If your brand’s fortunate enough and works hard enough at service and engagement before and after the sale, a one-time customer can become a lifetime customer who also creates additional customers.
But often, there is a disconnect between sales and customer service where the two don’t work together to attract new customers and keep current ones. As an example, I recently visited the customer care section of a major eyewear/apparel brand, and because it was after their live customer service business hours, sent an email requesting help with a missing part for my son’s glasses that I could not find via their website or the search engines. Two weeks later, and after several additional emails to them marked high priority, they still haven’t answered or acknowledged my customer care request.
That same night, I went to the product section of the site and ordered a part that I hoped would work with my son’s make of glasses. Within one minute of purchase, I received an auto-acknowledgement email thanking me for my order, and have since received four additional emails promoting the brand’s sales and summer products. Meanwhile, still no email or acknowledgement from customer care. Will I ever buy from them again based on this happy-to-sell, but not happy-to-help experience? Not unless I absolutely have to. They’ve lost my loyalty, trust and continued interest (and investment) in their brand.
Customer Service and Sales: Better Together
According to recent research from NewVoice Media, an estimated $41 billion is lost by U.S. companies alone each year due to poor customer service experiences. If your brand’s sales and customer service departments aren’t working closely together, they should be. Here are seven ways customer service can support sales:
- More Sales through Customer Evangelists. Delight a customer and they will tell their friends. The average number of people a social customer will tell about a good customer experience: 42, according to the American Express® Global Customer Service Barometer.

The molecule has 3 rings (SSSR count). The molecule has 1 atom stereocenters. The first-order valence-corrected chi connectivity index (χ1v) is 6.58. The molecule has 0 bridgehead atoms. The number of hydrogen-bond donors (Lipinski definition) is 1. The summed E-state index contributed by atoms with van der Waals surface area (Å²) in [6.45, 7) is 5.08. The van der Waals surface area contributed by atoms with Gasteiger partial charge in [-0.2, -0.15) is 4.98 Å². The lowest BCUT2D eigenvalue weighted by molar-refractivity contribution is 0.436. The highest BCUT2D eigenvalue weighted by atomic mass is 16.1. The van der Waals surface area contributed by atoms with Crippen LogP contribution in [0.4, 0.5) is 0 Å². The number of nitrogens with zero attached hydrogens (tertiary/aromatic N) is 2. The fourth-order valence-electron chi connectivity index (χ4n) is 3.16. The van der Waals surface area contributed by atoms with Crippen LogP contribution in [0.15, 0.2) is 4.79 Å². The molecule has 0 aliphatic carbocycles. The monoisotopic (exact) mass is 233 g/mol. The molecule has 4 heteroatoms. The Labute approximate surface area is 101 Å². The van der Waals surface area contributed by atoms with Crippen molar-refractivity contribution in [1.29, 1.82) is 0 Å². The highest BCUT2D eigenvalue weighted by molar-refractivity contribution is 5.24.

- Sales Retention through Customer Service Knowledge. The best salespeople should be able to quickly connect their customers to support, know their customers’ current issues, and be able to view and update them on the progress.
- Increased Sales through Responsiveness and Personalization. When the customer feels like the whole company knows and cares about them beyond the sale and through to customer service, retention and future sales are sure to follow. P.S. If you use a channel for sales (such as email in my personal story above), also use it for customer service (and be just as responsive).
- New Customers from Engagement. When a prospective customer sees a brand actively engaging their current customers on social media, not just in conversation but in customer service, it’s most impressive. When companies engage and respond to customer service requests over social media, those customers end up spending 20% to 40% more with the company, notes a Bain & Company study.
- Customer Retention through Action on Feedback. When a customer requests or makes a suggestion for a product or service, and it is made so – cha-ching! You’ve earned their business for years to come.
- Helping and Selling Customers on Chat. Live chat is a staple of customer service, but it’s also a helpful sales tool. May I help you find something? Are you having trouble with checkout? Might I suggest this for you instead? Proactive customer service and engagement via live chat can be sales’ best friend.
- Courting Customers with Content. Content is king, every facet of it, including customer service. According to Fleishmann-Hillard, 80% of consumers go directly to business websites or turn to Google, Bing or another search engine to find information on products, services or businesses before any human to human interaction takes place (if it ever does). Make sure your customer service knowledgebase/FAQ section is up-to-date and search friendly to bring new customers to your site and satisfy current ones through information.
Forrester Research calculates that just a 10% improvement in an enterprise company’s customer experience score can translate into more than $1 billion in increased revenue. Make sure your brand’s sales and customer service teams are working together to give that extra 10%.
Read more: Six Sigma: 8 Types of ‘Waste’ in Customer Service